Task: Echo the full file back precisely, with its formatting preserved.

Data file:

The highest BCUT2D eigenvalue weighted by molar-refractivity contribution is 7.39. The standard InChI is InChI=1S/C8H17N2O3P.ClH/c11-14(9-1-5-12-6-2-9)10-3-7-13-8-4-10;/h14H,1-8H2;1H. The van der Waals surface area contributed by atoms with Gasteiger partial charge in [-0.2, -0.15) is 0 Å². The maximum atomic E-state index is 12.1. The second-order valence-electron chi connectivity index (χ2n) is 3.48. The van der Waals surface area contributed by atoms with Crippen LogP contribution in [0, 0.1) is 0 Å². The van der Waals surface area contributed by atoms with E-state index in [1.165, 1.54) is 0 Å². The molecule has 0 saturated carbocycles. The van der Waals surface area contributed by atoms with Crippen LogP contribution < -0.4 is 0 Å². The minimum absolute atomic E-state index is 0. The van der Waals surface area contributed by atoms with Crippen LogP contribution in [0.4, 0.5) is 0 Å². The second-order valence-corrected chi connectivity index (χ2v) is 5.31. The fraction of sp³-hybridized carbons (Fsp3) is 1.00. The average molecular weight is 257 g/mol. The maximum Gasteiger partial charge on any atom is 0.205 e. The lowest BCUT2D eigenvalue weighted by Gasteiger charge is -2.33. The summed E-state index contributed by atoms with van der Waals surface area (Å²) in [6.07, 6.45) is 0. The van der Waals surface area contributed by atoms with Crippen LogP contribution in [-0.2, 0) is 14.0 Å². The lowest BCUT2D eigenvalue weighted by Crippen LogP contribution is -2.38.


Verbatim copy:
The highest BCUT2D eigenvalue weighted by molar-refractivity contribution is 7.39. The standard InChI is InChI=1S/C8H17N2O3P.ClH/c11-14(9-1-5-12-6-2-9)10-3-7-13-8-4-10;/h14H,1-8H2;1H. The van der Waals surface area contributed by atoms with Gasteiger partial charge in [-0.2, -0.15) is 0 Å². The maximum atomic E-state index is 12.1. The second-order valence-electron chi connectivity index (χ2n) is 3.48. The van der Waals surface area contributed by atoms with Crippen LogP contribution in [0, 0.1) is 0 Å². The van der Waals surface area contributed by atoms with E-state index in [1.165, 1.54) is 0 Å². The molecule has 0 saturated carbocycles. The van der Waals surface area contributed by atoms with Crippen LogP contribution < -0.4 is 0 Å². The minimum absolute atomic E-state index is 0. The van der Waals surface area contributed by atoms with Crippen LogP contribution in [0.4, 0.5) is 0 Å². The second-order valence-corrected chi connectivity index (χ2v) is 5.31. The fraction of sp³-hybridized carbons (Fsp3) is 1.00. The average molecular weight is 257 g/mol. The maximum Gasteiger partial charge on any atom is 0.205 e. The lowest BCUT2D eigenvalue weighted by Gasteiger charge is -2.33. The summed E-state index contributed by atoms with van der Waals surface area (Å²) in [6.07, 6.45) is 0. The van der Waals surface area contributed by atoms with Crippen LogP contribution in [-0.2, 0) is 14.0 Å². The lowest BCUT2D eigenvalue weighted by Crippen LogP contribution is -2.38.